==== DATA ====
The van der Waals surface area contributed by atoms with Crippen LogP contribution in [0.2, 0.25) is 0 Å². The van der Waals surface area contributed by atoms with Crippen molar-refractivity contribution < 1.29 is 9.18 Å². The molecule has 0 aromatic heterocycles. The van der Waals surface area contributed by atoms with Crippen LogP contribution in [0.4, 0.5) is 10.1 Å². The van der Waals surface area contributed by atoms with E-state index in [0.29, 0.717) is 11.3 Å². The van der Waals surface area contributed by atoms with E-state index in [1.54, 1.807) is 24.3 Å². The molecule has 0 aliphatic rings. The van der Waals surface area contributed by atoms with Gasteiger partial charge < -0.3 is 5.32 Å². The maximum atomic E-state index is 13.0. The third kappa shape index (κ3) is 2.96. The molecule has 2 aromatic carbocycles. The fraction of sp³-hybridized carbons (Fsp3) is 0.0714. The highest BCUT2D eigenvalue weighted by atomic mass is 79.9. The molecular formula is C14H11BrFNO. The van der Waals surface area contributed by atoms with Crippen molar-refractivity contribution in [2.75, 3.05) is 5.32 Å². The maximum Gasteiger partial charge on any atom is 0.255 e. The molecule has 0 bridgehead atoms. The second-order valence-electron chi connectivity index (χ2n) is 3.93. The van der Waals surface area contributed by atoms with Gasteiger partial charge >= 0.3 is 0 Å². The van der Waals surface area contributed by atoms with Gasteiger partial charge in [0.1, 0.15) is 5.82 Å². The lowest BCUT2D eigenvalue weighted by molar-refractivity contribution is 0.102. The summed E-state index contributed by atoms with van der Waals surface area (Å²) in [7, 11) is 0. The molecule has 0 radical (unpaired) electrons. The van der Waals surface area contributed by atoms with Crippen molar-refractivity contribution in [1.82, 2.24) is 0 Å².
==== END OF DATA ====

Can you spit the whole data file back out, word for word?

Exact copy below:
The van der Waals surface area contributed by atoms with Crippen LogP contribution in [0.2, 0.25) is 0 Å². The van der Waals surface area contributed by atoms with Crippen molar-refractivity contribution < 1.29 is 9.18 Å². The molecule has 0 aromatic heterocycles. The van der Waals surface area contributed by atoms with Crippen LogP contribution in [0.4, 0.5) is 10.1 Å². The van der Waals surface area contributed by atoms with E-state index in [0.29, 0.717) is 11.3 Å². The van der Waals surface area contributed by atoms with E-state index in [1.54, 1.807) is 24.3 Å². The molecule has 0 aliphatic rings. The van der Waals surface area contributed by atoms with Gasteiger partial charge < -0.3 is 5.32 Å². The maximum atomic E-state index is 13.0. The third kappa shape index (κ3) is 2.96. The molecule has 2 aromatic carbocycles. The fraction of sp³-hybridized carbons (Fsp3) is 0.0714. The highest BCUT2D eigenvalue weighted by atomic mass is 79.9. The molecular formula is C14H11BrFNO. The van der Waals surface area contributed by atoms with Crippen molar-refractivity contribution in [2.75, 3.05) is 5.32 Å². The maximum Gasteiger partial charge on any atom is 0.255 e. The molecule has 0 bridgehead atoms. The second-order valence-electron chi connectivity index (χ2n) is 3.93. The van der Waals surface area contributed by atoms with Gasteiger partial charge >= 0.3 is 0 Å². The van der Waals surface area contributed by atoms with Gasteiger partial charge in [0.1, 0.15) is 5.82 Å². The lowest BCUT2D eigenvalue weighted by molar-refractivity contribution is 0.102. The summed E-state index contributed by atoms with van der Waals surface area (Å²) in [7, 11) is 0. The molecule has 0 radical (unpaired) electrons. The van der Waals surface area contributed by atoms with Crippen molar-refractivity contribution in [1.82, 2.24) is 0 Å².